Bologna is the largest city (and the capital) of the Emilia-Romagna Region in Northern Italy. It is the seventh most populous city in Italy, located in the heart of a metropolitan area (officially recognized by the Italian government as a città metropolitana) of about one million.
The first settlements date back to at least 1000 BC. The city has been an urban centre, first under the Etruscans (Velzna/Felsina) and the Celts (Bona), then under the Romans (Bononia), then again in the Middle Ages, as a free municipality (for one century it was the fifth largest European city based on population). Home to the oldest university in the world, University of Bologna, founded in 1088, Bologna hosts thousands of students who enrich the social and cultural life of the city. Famous for its towers and lengthy porticoes, Bologna has a well-preserved historical centre (one of the largest in Italy) thanks to a careful restoration and conservation policy which began at the end of the 1970s, on the heels of serious damage done by the urban demolition at the end of the 19th century as well as that caused by wars.
Tours in Bologna
Cooking with Nonna €215
An important cultural and artistic centre, its importance in terms of landmarks can be attributed to a varied mixture of monuments and architectural examples (medieval towers, antique buildings, churches, the layout of its historical centre) as well as works of art which are the result of a first class architectural and artistic history. Bologna is also an important transportation crossroad for the roads and trains of Northern Italy, where many important mechanical, electronic and nutritional industries have their headquarters. According to the most recent data gathered by the European Regional Economic Growth Index (E-REGI) of 2009, Bologna is the first Italian city and the 47th European city in terms of its economic growth rate.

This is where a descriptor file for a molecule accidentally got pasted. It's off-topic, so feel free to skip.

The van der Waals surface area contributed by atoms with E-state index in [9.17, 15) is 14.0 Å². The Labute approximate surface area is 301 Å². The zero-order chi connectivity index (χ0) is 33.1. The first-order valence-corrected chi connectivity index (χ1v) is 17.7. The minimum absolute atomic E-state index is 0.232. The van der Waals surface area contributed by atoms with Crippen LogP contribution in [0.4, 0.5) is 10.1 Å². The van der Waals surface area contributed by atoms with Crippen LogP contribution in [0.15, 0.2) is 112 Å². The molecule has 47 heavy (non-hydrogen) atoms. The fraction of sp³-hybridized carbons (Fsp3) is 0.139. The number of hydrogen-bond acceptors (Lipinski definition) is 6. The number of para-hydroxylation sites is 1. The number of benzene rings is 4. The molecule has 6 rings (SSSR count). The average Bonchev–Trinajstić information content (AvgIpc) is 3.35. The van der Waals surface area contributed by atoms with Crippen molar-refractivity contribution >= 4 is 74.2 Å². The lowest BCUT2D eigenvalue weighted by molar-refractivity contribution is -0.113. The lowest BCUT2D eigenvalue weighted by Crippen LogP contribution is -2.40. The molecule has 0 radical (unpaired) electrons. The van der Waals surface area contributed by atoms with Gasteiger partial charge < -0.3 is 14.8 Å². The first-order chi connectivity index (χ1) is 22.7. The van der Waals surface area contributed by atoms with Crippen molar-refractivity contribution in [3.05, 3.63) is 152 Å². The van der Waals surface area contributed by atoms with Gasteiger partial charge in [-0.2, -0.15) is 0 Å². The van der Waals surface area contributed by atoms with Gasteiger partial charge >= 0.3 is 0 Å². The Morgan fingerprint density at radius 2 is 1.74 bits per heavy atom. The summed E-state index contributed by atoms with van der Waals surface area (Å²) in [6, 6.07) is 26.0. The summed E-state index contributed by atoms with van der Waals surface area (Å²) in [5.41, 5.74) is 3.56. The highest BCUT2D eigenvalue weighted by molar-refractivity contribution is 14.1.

Bologna is home to numerous prestigious cultural, economic and political institutions as well as one of the most impressive trade fair districts in Europe. In 2000 it was declared European capital of culture and in 2006, a UNESCO “city of music”. The city of Bologna was selected to participate in the Universal Exposition of Shanghai 2010 together with 45 other cities from around the world. Bologna is also one of the wealthiest cities in Italy, often ranking as one of the top cities in terms of quality of life in the country: in 2011 it ranked 1st out of 107 Italian cities.
Good to Know
Visa in not needed for EU citizens. Everyone else need a visa.
140.7 km2 (54.3 sq mi)
Until the late 19th century, when a large-scale urban renewal project was undertaken, Bologna remained one of the few remaining large walled cities in Europe; to this day and despite having suffered considerable bombing damage in 1944, Bologna’s 350 acres (141.64 ha) historic centre is Europe’s second largest, containing an immense wealth of important medieval, renaissance, and baroque artistic monuments.
Bologna developed along the Via Emilia as an Etruscan and later Roman colony; the Via Emilia still runs straight through the city under the changing names of Strada Maggiore, Rizzoli, Ugo Bassi, and San Felice. Due to its Roman heritage, the central streets of Bologna, today largely pedestrianized, follow the grid pattern of the Roman settlement. The original Roman ramparts were supplanted by a high medieval system of fortifications, remains of which are still visible, and finally by a third and final set of ramparts built in the 13th century, of which numerous sections survive. No more than twenty medieval defensive towers remain out of up to 180 that were built in the 12th and 13th centuries before the arrival of unified civic government. The most famous of the towers of Bologna are the central “Due Torri” (Asinelli and Garisenda), whose iconic leaning forms provide a popular symbol of the town.